Hillel was born in Babylon about 75 BC and died about 15 AD. He was a famous scribe and Rabbi and founded the School of Hillel around 20 BC. Like so many other rabbis, Hillel was in the trades, being a laborer and a woodcutter. His grandson was the famous Rabban Gamaliel who succeeded him in the school. Those of his generation knew him as the "Sweet and noble Rabbi" and the loftiest figure that Rabbinism has produced. He is remembered as learned, humble, peaceful and enlightened. He was the chief seeker after peace and his sayings would be quoted in all Israel and spoken in the synagogues.

The best way to describe Hillel is to contrast his teaching with his contemporaries. Rabbi Shammai held the opposing school of thought and his followers would not associate with those who did acknowledge and obey the entire traditional law of Israel. The school of Hillel was more tolerant and would follow the maxims of their master, "Be one of the disciples of Aaron, a lover of peace, following after peace, loving all mankind, and drawing them to the law." The followers of Shammai were conservative and factious; Hillel's followers were liberal and universal. Shammai held to a fundamentalist legalism, stressing property rights; Hillel placed more importance on tolerance and human rights. The difference here between Hillel and the Zealots is of course obvious, there was no peace for the Zealots.

Jesus would come closest to Hillel in the liberal message of peace and freedom but the difference was more in style than substance. Hillel would rest with outside precedence; Jesus would speak with an inner authority. Hillel taught his students in classes to separatist students; Jesus taught in the streets and hilltops to sinners and outcasts. The familiar story of Hillel was of the question that a non-Jew asked of him; if Hillel could teach him the whole law standing on one leg, he would become a proselyte. The Rabbi said to him "That which is unpleasant to you, do not to your neighbor. That is the whole law, and all the rest is but its exposition." Jesus would echo this sentiment in the Golden Rule.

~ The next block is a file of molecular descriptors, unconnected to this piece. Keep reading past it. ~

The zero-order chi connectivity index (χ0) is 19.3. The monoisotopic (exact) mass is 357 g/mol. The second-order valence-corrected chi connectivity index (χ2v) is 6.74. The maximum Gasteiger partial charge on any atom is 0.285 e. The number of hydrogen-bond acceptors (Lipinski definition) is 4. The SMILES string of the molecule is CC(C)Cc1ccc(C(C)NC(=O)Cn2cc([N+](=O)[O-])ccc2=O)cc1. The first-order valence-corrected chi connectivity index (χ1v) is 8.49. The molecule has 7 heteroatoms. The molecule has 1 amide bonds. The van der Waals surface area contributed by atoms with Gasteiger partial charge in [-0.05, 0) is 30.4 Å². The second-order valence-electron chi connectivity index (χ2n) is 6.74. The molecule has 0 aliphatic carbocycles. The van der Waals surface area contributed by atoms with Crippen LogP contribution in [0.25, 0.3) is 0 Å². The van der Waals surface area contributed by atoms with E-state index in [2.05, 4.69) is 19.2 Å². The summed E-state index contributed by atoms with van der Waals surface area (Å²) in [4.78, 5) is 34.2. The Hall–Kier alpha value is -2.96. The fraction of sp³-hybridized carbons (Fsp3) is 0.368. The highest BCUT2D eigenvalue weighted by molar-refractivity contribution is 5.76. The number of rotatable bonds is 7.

The Great Sanhedrin Council was presided over by Hillel until his death. He was so honored that his office was made hereditary in his family for the next 400 years. The second place of honor was given to Shammai. The spirit left over from this great Rabbi has inspired countless of Jews throughout this dispensation toward social reform and it is the liberalism inbred in the message that has had such a positive effect on the world. The Christians have had more to be indebted to from the teachings of this man and his family than they have ever been able to give him credit for. The road to liberation has been paved by those who have had the wisdom and insight to grasp the great truths taught by the School of Hillel. The law was entrusted to the Jews for a purpose and interpreted rightly by some and to the letter by others. Hillel said, "Where there are no men, be a man." Hillel was among the greatest of men.
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